In fact the Ridley Plan[3] of 1977 had proposed a number of stratagems, including covert and even questionably legal measures, that a Tory government should resort to in emergencies of its own making. These included the retraining of all branches of the police in mass crowd control, cross-constabulary command and control, creative arrest and charge methods, as well as reinstating arcane laws enforcing internal exile, ‘besetting’ and sequestrations of union funds and assets. The plan also played on the advantage of an innately conservative BBC bias[4], as well as the assumed support of most of the print media, and how to play them with a combination of favours and/or the threat of D Notices.

But in reality, the overall strategy for both micro and macro-management of the strike had been clear from 1983 with the appointment of Ian McGregor. The overtime and bonus undertakings of the 1974 settlement had widened earnings between the Nottinghamshire pits and those of other coalfields, and a key part of the plan was their expectation (unfortunately accurate) that most Notts miners would not strike against closures in other areas, thus fatally weakening the strike. From the beginning of 1984 onwards, incremental pit closures were announced until the NUM were forced to take action.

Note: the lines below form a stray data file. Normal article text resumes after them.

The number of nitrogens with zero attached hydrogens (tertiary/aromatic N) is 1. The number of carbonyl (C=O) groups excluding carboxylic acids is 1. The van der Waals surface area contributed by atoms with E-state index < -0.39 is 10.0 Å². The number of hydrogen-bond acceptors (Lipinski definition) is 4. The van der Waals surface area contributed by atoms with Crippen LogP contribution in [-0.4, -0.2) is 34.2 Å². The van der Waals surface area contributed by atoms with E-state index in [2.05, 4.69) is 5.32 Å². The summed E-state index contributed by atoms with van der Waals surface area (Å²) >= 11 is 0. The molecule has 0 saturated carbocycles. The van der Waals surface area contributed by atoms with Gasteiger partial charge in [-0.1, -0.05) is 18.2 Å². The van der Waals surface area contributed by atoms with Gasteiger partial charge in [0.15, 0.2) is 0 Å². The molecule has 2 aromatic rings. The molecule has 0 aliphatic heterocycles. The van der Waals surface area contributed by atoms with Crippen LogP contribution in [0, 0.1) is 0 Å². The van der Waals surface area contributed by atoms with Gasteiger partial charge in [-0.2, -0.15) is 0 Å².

The power struggle

What was clear (to some of us) that a long strike could only be won with ‘the lights going out’; the key issue would be stopping fuel getting into the power stations. In reality, the Tories had bet on the strike lasting no longer than the end of the summer of 1984, beyond which coal stocks would exhaust and the government would be forced to sue for some kind of truce, even with Nottinghamshire and some smaller areas scabbing.

And despite heavy fuel oil being pumped to some of the bigger power stations, it was by no means clear that this short-term fix would get the government through the winter. Which is when Walter Marshall of the Central Electricity Generating Board stepped in, offering the UK nuclear power stations to fill the capacity gap. It is reported that when this was put to the cabinet there was considerable dissent, not least regarding matters of safety, plus also the certainty of the government being finished if it was seen to have risked public safety in  pursuit of a vendetta with the miners. But almost miraculously (for them) things held, and a mild winter plus a growing return of miners to work coordinated by Tory strategists and the media, led to the strike finally being called off, one day to the year it had started.